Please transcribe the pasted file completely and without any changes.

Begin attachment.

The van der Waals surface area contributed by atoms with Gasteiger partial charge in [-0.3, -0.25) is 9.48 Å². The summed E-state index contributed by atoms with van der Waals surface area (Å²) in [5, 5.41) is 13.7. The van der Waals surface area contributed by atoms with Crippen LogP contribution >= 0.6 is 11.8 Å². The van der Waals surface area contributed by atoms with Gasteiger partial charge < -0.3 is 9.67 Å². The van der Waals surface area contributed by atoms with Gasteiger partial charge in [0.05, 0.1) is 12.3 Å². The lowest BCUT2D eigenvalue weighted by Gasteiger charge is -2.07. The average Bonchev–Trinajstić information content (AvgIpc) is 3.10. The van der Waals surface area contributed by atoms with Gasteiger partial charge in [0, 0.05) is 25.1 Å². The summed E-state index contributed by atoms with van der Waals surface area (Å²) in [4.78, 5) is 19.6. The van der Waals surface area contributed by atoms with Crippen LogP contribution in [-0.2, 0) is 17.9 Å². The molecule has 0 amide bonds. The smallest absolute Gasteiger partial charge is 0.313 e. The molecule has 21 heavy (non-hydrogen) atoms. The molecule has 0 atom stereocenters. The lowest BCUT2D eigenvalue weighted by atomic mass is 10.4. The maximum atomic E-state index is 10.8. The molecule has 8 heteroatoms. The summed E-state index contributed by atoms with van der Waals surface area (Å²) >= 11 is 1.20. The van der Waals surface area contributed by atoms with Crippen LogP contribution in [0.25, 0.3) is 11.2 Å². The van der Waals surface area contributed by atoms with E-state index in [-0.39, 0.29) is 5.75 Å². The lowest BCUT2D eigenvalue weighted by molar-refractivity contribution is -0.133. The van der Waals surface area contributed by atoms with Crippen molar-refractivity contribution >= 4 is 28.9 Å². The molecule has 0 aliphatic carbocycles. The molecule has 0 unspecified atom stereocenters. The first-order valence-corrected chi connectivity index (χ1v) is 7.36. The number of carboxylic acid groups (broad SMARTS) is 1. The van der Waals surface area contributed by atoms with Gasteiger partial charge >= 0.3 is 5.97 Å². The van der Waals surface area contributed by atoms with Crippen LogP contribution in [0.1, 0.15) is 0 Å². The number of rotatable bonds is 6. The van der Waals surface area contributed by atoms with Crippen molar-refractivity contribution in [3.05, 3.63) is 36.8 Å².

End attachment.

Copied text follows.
The van der Waals surface area contributed by atoms with Gasteiger partial charge in [-0.3, -0.25) is 9.48 Å². The summed E-state index contributed by atoms with van der Waals surface area (Å²) in [5, 5.41) is 13.7. The van der Waals surface area contributed by atoms with Crippen LogP contribution >= 0.6 is 11.8 Å². The van der Waals surface area contributed by atoms with Gasteiger partial charge < -0.3 is 9.67 Å². The van der Waals surface area contributed by atoms with Gasteiger partial charge in [0.05, 0.1) is 12.3 Å². The lowest BCUT2D eigenvalue weighted by Gasteiger charge is -2.07. The average Bonchev–Trinajstić information content (AvgIpc) is 3.10. The van der Waals surface area contributed by atoms with Gasteiger partial charge in [0, 0.05) is 25.1 Å². The summed E-state index contributed by atoms with van der Waals surface area (Å²) in [4.78, 5) is 19.6. The van der Waals surface area contributed by atoms with Crippen LogP contribution in [-0.2, 0) is 17.9 Å². The molecule has 0 amide bonds. The smallest absolute Gasteiger partial charge is 0.313 e. The molecule has 21 heavy (non-hydrogen) atoms. The molecule has 0 atom stereocenters. The lowest BCUT2D eigenvalue weighted by atomic mass is 10.4. The maximum atomic E-state index is 10.8. The molecule has 8 heteroatoms. The summed E-state index contributed by atoms with van der Waals surface area (Å²) >= 11 is 1.20. The van der Waals surface area contributed by atoms with Crippen LogP contribution in [0.25, 0.3) is 11.2 Å². The van der Waals surface area contributed by atoms with E-state index in [-0.39, 0.29) is 5.75 Å². The lowest BCUT2D eigenvalue weighted by molar-refractivity contribution is -0.133. The van der Waals surface area contributed by atoms with Crippen molar-refractivity contribution >= 4 is 28.9 Å². The molecule has 0 aliphatic carbocycles. The molecule has 0 unspecified atom stereocenters. The first-order valence-corrected chi connectivity index (χ1v) is 7.36. The number of carboxylic acid groups (broad SMARTS) is 1. The van der Waals surface area contributed by atoms with Gasteiger partial charge >= 0.3 is 5.97 Å². The van der Waals surface area contributed by atoms with Crippen LogP contribution in [0.1, 0.15) is 0 Å². The number of rotatable bonds is 6. The van der Waals surface area contributed by atoms with Crippen molar-refractivity contribution in [3.05, 3.63) is 36.8 Å².